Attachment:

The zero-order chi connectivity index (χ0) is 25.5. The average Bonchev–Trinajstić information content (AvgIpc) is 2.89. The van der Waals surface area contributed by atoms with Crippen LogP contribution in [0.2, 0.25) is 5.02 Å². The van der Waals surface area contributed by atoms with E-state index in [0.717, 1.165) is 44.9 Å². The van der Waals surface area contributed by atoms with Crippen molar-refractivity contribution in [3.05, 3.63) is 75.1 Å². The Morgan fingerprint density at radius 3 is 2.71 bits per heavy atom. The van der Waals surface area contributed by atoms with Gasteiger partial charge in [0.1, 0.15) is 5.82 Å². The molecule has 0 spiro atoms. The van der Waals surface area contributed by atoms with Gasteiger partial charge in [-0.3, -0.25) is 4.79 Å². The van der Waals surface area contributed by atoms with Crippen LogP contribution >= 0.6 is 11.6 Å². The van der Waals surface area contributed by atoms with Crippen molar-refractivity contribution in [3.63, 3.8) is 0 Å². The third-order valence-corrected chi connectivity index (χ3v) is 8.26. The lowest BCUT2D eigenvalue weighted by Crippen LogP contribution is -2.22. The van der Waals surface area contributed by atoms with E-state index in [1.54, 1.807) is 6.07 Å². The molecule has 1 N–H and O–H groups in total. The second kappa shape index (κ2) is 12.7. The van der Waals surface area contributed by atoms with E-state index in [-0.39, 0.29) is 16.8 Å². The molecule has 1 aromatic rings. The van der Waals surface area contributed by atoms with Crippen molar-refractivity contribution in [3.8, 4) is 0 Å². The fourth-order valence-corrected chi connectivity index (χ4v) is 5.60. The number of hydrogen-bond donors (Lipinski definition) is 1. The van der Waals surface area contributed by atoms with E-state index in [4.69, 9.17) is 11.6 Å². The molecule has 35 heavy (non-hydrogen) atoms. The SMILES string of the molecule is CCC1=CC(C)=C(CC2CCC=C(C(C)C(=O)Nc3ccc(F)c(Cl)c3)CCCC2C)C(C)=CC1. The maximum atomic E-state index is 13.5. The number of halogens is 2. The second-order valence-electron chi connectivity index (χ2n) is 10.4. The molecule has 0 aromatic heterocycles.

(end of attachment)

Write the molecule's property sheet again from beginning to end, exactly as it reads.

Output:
The zero-order chi connectivity index (χ0) is 25.5. The average Bonchev–Trinajstić information content (AvgIpc) is 2.89. The van der Waals surface area contributed by atoms with Crippen LogP contribution in [0.2, 0.25) is 5.02 Å². The van der Waals surface area contributed by atoms with E-state index in [0.717, 1.165) is 44.9 Å². The van der Waals surface area contributed by atoms with Crippen molar-refractivity contribution in [3.05, 3.63) is 75.1 Å². The Morgan fingerprint density at radius 3 is 2.71 bits per heavy atom. The van der Waals surface area contributed by atoms with Gasteiger partial charge in [0.1, 0.15) is 5.82 Å². The molecule has 0 spiro atoms. The van der Waals surface area contributed by atoms with Gasteiger partial charge in [-0.3, -0.25) is 4.79 Å². The van der Waals surface area contributed by atoms with Crippen LogP contribution >= 0.6 is 11.6 Å². The van der Waals surface area contributed by atoms with Crippen molar-refractivity contribution in [3.63, 3.8) is 0 Å². The third-order valence-corrected chi connectivity index (χ3v) is 8.26. The lowest BCUT2D eigenvalue weighted by Crippen LogP contribution is -2.22. The van der Waals surface area contributed by atoms with E-state index in [1.54, 1.807) is 6.07 Å². The molecule has 1 N–H and O–H groups in total. The second kappa shape index (κ2) is 12.7. The van der Waals surface area contributed by atoms with E-state index in [-0.39, 0.29) is 16.8 Å². The molecule has 1 aromatic rings. The van der Waals surface area contributed by atoms with Crippen molar-refractivity contribution in [3.8, 4) is 0 Å². The fourth-order valence-corrected chi connectivity index (χ4v) is 5.60. The number of hydrogen-bond donors (Lipinski definition) is 1. The van der Waals surface area contributed by atoms with E-state index in [4.69, 9.17) is 11.6 Å². The molecule has 35 heavy (non-hydrogen) atoms. The SMILES string of the molecule is CCC1=CC(C)=C(CC2CCC=C(C(C)C(=O)Nc3ccc(F)c(Cl)c3)CCCC2C)C(C)=CC1. The maximum atomic E-state index is 13.5. The number of halogens is 2. The second-order valence-electron chi connectivity index (χ2n) is 10.4. The molecule has 0 aromatic heterocycles.